Date of Thesis Acceptance
Major Department or Program
This thesis intervenes in the current discussions of how to think about and deal with refugees and migrants both on an international humanitarian scale and within US domestic policy. I argue that both frameworks do not actually address the complexities of the root causes of migration, and that the factors that designate refugees from migrants are deeply geopolitical and biopolitical. Ultimately, what is missing from these normative frameworks is the account of state responsibility for the legacies of colonial violence and imperial relationships in which liberal empires, like the US, have and continue to exploit states throughout the “global South” for resources and political influence. As seen throughout US history, the US has manipulated its definitions and policies to not only perpetuate its imperial legacy abroad, but to police the social and racial make up of the national body as well.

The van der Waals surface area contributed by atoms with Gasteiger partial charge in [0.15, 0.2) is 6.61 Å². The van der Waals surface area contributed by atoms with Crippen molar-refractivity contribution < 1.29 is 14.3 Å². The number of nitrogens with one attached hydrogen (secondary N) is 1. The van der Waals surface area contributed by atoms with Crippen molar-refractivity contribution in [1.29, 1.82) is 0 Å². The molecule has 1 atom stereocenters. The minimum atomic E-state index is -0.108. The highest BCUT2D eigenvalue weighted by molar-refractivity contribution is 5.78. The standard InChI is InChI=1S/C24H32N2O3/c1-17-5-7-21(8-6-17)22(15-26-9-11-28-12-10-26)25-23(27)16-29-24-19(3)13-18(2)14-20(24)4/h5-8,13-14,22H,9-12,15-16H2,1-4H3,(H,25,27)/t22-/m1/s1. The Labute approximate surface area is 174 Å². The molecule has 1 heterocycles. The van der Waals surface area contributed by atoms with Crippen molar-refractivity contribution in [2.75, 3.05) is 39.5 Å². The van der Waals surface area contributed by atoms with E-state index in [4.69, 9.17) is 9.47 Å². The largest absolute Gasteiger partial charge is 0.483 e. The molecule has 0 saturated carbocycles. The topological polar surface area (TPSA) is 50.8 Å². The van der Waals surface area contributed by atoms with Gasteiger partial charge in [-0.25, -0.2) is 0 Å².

Liberalism -- United States, Displaced persons, Forced migration, Refugees -- moral and ethical aspects, Humanitarianism -- History, Social control -- History -- 20th century, Office of the United Nations High Commissioner for Refugees, United States -- Government policy -- Comparison, Whitman College -- Dissertation collection 2014 -- Politics Department
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